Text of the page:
‘Claims Made’ and ‘Claims Made and Reported’ Policies in Canada

June 1, 2006

‘Claims Made’ and ‘Claims Made and Reported’ Policies in Canada


June 2006


This paper will discuss various coverage implications arising in the context of E&O claims. In particular, this paper will discuss the type of insurance coverage written for professional services liability as compared to commercial or personal lines policies. It will also address the scope of coverage available under an E&O policy and requirements on both parties to the contract at the binding stage. Thereafter the paper will discuss some practical aspects of claims investigation in the coverage context. What will be shown is that coverage for E&O claims is created on a very different basis than commercial or personal lines policies and that particular attention must be paid at the policy inception and claims investigation stages.



Commercial liability and personal lines policies are often referred to as “occurrence” based policies. That is, the trigger for coverage is an accident or untoward event causing damage or loss during the currency of the policy period. The timing of the claim being brought to recover the loss or damage is irrelevant. So long as the loss occurs during the policy period coverage, subject to policy provisions, will be available.

In contrast, the development of E&O insurance in Canada has been accompanied by the creation and industry-wide acceptance of the “claims made” policy. The claims made policy has a completely different trigger than an “occurrence” based policy. The trigger on a “claims made” policy is the initial reporting of a claim during the policy period. The malfeasance or loss or damage need not have occurred during the currency of the policy. So long as the claim was first reported by the insured during the policy period coverage may be available.


The development of the claims made format was a result of a number of marketplace factors including the following:

a)      desire of insurers to avoid “long tail” claims;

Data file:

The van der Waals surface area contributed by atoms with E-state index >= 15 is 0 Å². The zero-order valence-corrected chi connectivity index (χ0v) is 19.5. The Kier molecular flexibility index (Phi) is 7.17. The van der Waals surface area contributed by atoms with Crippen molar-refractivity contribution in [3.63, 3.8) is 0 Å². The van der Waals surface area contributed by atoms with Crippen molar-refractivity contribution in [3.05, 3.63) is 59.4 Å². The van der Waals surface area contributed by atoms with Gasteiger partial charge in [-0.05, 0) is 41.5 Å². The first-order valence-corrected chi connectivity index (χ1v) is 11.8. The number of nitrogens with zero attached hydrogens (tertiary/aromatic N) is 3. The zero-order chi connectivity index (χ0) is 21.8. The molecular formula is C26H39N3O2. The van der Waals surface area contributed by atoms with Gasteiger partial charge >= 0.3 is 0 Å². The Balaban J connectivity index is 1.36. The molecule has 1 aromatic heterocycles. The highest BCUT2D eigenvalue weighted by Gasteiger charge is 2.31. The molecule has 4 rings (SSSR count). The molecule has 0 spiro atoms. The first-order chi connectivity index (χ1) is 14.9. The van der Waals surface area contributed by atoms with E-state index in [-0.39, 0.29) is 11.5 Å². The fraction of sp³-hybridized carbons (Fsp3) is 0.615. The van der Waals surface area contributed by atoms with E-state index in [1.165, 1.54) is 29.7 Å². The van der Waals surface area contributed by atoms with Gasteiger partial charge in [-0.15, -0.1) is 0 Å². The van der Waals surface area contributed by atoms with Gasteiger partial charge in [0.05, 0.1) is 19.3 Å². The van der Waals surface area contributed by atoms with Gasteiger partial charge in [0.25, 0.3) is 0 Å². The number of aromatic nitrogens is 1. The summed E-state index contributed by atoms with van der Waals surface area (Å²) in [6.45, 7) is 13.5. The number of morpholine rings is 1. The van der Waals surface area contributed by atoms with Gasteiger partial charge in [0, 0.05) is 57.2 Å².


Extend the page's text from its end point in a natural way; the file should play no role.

b)      the availability of wider coverage for insureds; and

c)      the ability to set limits of insurance suitable for the current claims environment.

By its nature an occurrence based policy can require an insurer to defend and indemnify an insured multiple years after the policy has expired and the insurer has gone off risk. Not so with a “claims made” policy. Once the policy expires the insurer can expect no further claims for that policy period.

The claims made policy provides insureds with immediate coverage for all past present and future claims made during the policy period provided that there is no “prior acts exclusion” and no retroactive date. Insurance need not have been in place when the wrongful act or damage occurred.

Given the “current” nature of claims made policies they allow insurers a better opportunity to set competitive premium and insurance limit levels. Naturally this ability benefits insureds as well.


As discussed above one of the key features of a “claims made” policy is that coverage is triggered by the reporting of a claim during the currency of the policy. The “insuring agreement” in a “claims made” policy will typically state in part that:

“The Insurer shall pay on behalf of the Insured all sums which the Insured shall become legally obligated to pay as a result of claims first made against the Insured during the policy period.” (emphasis added)

The claims made form will also include a provision that notice of a claim will be given by the insured to the insurer “immediately” or “as soon as practicable”. Accordingly, it is possible that an insurer will first receive notice of a claim first made on the policy after the policy has expired. This can occur when a claim is made against the insured on one of the last few days of the policy period and for various practical reasons such as holidays, illness or infirmity, the insured cannot provide notice of the claim to the insurer until after the policy lapses. Canadian Courts have considered this situation and determined that the failure to give immediate notice is tantamount to “imperfect compliance” rather than “non-compliance” with policy provisions. Accordingly, coverage has been deemed to remain available in spite of the reporting of the claim outside the policy period. In addition, it is open to insureds to argue that they should obtain “relief from forfeiture” when they do not strictly comply with reporting provisions in claims made forms because the compliance with timing of notice provisions does not go to the very root of the contract. Also, the ambiguity in terms such as “immediate” and “as soon as practicable” can lead a Court to provide an insured with relief from forfeiture in cases of late reporting.

Insurers addressed this situation by incorporating “condition precedent” language into their policies. This language made it a condition of coverage that the claims be reported within the policy period or the extended reporting period. By introducing this language, insurers effectively precluded insureds from obtaining relief from forfeiture for untimely reporting and firmly limited the timeframe during which a claim can be reported and covered.